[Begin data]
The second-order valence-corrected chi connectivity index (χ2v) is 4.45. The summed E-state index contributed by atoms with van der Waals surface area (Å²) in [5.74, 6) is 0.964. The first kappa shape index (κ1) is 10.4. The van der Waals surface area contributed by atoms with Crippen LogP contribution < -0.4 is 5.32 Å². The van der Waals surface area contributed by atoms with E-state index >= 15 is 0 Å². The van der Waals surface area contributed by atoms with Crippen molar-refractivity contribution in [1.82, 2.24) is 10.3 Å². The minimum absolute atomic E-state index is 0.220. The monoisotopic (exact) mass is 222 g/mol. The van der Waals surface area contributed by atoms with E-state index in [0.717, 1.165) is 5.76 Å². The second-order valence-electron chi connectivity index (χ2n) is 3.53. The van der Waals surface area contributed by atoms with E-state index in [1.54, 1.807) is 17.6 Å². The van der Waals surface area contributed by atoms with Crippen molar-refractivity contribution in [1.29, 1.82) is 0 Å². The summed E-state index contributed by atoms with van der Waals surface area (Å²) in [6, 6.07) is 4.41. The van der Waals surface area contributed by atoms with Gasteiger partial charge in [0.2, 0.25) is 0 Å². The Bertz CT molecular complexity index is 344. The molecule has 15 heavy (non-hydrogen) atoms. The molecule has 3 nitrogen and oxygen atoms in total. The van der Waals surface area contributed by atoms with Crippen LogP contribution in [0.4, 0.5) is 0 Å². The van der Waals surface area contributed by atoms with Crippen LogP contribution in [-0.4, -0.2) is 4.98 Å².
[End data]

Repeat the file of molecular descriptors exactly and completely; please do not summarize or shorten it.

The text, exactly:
The second-order valence-corrected chi connectivity index (χ2v) is 4.45. The summed E-state index contributed by atoms with van der Waals surface area (Å²) in [5.74, 6) is 0.964. The first kappa shape index (κ1) is 10.4. The van der Waals surface area contributed by atoms with Crippen LogP contribution < -0.4 is 5.32 Å². The van der Waals surface area contributed by atoms with E-state index >= 15 is 0 Å². The van der Waals surface area contributed by atoms with Crippen molar-refractivity contribution in [1.82, 2.24) is 10.3 Å². The minimum absolute atomic E-state index is 0.220. The monoisotopic (exact) mass is 222 g/mol. The van der Waals surface area contributed by atoms with E-state index in [0.717, 1.165) is 5.76 Å². The second-order valence-electron chi connectivity index (χ2n) is 3.53. The van der Waals surface area contributed by atoms with E-state index in [1.54, 1.807) is 17.6 Å². The van der Waals surface area contributed by atoms with Crippen molar-refractivity contribution in [1.29, 1.82) is 0 Å². The summed E-state index contributed by atoms with van der Waals surface area (Å²) in [6, 6.07) is 4.41. The van der Waals surface area contributed by atoms with Gasteiger partial charge in [0.2, 0.25) is 0 Å². The Bertz CT molecular complexity index is 344. The molecule has 15 heavy (non-hydrogen) atoms. The molecule has 3 nitrogen and oxygen atoms in total. The van der Waals surface area contributed by atoms with Crippen LogP contribution in [0.4, 0.5) is 0 Å². The van der Waals surface area contributed by atoms with Crippen LogP contribution in [-0.4, -0.2) is 4.98 Å².